The group photo. Mexico. 2007.

The group photo. Mexico. 2007.


You may be wondering what has kept us from posting a regular update for 2015. Well, we actually have been. It’s been our Photo of the Day project. However, that is not on this particular blog page. You can follow our Photo of the Day project on the AMPPhotos WordPress blog:

Between the updating of the AMPPhotos site daily and our summer projects, it has been a busy year so far. We are also undergoing an expansion. So, please stay with us as we grow and revamp our online presence. We will continue promoting missions and following our Lord!

This fall we will roll out a new website and social-media presence. These are exciting times! Please continue to pray with us for God’s blessing and leading.

© 2015 A Mission Proclaimed

A Mission Proclaimed is a federally recognized 501(c)(3). Your support is greatly appreciated.

Hatred in a Graveyard

3 January, 2015

Serbian Graveyard. Kosovo. 2009.

Serbian graveyard. Kosovo. 2009.

The nature of hatred; even the dead are despised, unwelcome.

This graveyard is located just outside of Mitrovica, Kosovo. It is a Serbian graveyard. The ethnic Albanians have desecrated the graves of those interred here. The hatred runs so deep that even the dead have no peace.

AMPP was in Kosovo assisting missionaries who work in Priština in adult education and church support. I spoke with some Albanian Kosovars about the ever-present KFOR (Kosovo Force international peacekeepers.) I asked one man when he thought Kosovo would be stabilized enough to allow the NATO peacekeeping force to leave. He stoically replied that they could never leave. If they left, there would be violence.

His reply reminded me of the position of the Church in the world, and I am writing of the Body of Christ, not a religious organization. The Church, vis-à-vis the Holy Spirit, is a peacekeeping force for all humanity. Although the Church has been much maligned as a source of strife, it actually its presence that keeps the world from a hellish unraveling, for the time being. We do know that this situation is not a permanent situation.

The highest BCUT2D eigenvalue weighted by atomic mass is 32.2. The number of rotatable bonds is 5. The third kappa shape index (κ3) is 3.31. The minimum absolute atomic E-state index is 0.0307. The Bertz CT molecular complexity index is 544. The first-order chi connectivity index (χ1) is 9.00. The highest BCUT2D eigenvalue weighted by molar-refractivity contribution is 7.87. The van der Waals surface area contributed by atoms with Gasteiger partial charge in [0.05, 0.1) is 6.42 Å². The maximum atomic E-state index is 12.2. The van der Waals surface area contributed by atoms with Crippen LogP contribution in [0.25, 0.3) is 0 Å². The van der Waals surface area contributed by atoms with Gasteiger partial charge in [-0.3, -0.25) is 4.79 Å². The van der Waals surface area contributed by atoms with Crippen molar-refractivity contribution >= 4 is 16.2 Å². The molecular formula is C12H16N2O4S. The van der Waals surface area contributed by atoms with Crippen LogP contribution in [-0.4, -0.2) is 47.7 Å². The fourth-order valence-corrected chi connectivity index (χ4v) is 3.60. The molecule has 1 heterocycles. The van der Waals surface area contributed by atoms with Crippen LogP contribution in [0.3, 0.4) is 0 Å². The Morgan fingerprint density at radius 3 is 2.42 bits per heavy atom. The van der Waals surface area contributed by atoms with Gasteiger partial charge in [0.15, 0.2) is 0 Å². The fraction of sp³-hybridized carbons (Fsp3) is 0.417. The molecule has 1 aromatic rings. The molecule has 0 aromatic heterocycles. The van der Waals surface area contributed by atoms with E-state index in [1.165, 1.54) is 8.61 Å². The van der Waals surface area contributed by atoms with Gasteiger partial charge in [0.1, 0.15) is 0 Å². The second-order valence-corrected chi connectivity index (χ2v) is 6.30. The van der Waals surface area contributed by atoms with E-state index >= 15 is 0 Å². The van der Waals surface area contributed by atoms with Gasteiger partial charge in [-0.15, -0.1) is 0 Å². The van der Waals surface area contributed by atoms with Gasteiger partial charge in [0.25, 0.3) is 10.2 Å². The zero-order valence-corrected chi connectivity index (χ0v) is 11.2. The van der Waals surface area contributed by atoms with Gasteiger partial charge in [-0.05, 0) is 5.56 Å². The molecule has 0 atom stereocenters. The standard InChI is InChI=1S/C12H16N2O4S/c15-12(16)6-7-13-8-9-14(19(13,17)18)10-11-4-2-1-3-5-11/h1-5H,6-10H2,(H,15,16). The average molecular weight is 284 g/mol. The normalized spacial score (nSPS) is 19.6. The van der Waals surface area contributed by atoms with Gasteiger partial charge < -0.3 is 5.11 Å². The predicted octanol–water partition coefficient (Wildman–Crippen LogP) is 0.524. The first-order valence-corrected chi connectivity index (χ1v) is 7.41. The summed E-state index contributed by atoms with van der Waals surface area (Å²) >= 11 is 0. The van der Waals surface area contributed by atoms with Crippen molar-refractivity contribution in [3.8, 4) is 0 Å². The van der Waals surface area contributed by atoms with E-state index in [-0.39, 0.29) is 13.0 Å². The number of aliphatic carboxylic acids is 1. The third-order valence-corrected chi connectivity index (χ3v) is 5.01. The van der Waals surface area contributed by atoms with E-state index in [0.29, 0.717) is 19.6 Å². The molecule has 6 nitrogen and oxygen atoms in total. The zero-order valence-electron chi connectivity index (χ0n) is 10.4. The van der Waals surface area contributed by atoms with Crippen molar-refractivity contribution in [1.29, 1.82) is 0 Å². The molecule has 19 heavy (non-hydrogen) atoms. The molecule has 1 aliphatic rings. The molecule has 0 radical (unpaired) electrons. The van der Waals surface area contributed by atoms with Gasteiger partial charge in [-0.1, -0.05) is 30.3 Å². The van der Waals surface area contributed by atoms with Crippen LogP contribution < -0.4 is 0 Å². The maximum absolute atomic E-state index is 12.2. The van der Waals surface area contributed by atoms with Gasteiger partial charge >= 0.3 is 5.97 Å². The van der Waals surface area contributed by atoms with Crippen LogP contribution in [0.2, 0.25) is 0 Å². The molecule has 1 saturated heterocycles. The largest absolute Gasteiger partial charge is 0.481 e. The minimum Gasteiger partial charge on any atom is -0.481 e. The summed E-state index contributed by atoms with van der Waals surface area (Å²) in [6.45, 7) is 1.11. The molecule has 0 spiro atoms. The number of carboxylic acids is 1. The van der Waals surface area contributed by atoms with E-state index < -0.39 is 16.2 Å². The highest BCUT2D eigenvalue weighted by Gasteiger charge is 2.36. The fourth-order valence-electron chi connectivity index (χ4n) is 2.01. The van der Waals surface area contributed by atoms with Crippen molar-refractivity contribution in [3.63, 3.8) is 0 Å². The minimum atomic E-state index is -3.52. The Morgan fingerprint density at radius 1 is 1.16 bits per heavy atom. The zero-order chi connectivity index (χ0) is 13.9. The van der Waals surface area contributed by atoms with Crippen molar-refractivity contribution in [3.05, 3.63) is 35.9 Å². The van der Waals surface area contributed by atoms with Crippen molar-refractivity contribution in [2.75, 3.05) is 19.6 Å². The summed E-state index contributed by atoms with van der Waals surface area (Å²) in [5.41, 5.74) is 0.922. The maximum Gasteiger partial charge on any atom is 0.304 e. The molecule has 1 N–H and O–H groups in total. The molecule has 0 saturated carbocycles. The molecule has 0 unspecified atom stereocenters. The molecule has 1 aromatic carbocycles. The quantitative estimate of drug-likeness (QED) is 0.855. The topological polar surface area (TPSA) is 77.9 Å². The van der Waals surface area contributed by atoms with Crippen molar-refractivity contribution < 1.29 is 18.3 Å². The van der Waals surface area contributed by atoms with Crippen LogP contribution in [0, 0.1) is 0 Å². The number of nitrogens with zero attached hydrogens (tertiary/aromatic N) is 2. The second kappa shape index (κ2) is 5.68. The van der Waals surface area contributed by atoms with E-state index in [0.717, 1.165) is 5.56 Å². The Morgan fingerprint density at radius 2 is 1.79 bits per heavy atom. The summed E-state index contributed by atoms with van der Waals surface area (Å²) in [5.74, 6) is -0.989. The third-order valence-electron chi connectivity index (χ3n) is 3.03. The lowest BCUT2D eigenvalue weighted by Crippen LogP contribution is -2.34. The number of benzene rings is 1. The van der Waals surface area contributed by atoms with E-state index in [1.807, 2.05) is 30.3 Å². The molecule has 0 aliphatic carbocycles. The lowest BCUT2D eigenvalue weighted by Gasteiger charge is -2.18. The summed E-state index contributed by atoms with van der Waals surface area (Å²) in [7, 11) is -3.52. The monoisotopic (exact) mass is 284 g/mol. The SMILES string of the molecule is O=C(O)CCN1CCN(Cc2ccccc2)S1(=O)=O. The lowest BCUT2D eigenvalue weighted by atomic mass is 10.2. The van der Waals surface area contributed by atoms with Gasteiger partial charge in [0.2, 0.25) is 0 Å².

© 2015 A Mission Proclaimed

A Mission Proclaimed is a federally recognized 501(c)(3). Your support is greatly appreciated.

Two Men

21 February, 2012

Statues, Grand-Leez, Belgium, 2009.

Statues. Grand-Leez, Belgium. 2009.

I recently used another (color) photo of these old men in the post People of Stone. Why? Because I like these old chaps. They seem so determined, so resolute.

In honor of these two petrologically-inclined gentleman, I wrote this little story, The Fleming and the Walloon. please don’t think of this as any commentary on the political situation in Belgium between the Flemings and the Walloons. I am unable to speak to that as I am neither. However, I thought it would be an interesting foundation to build a story on the two natures man. It is quite a stretch I know, but I thought it would be an interesting effort. My preemptive and sincere apologies to the Flemish and Walloon everywhere.

(This story will be published here in the near future.)

© 2011 A Mission Proclaimed

A Mission Proclaimed is a federally recognized 501(c)(3). Your support is greatly appreciated.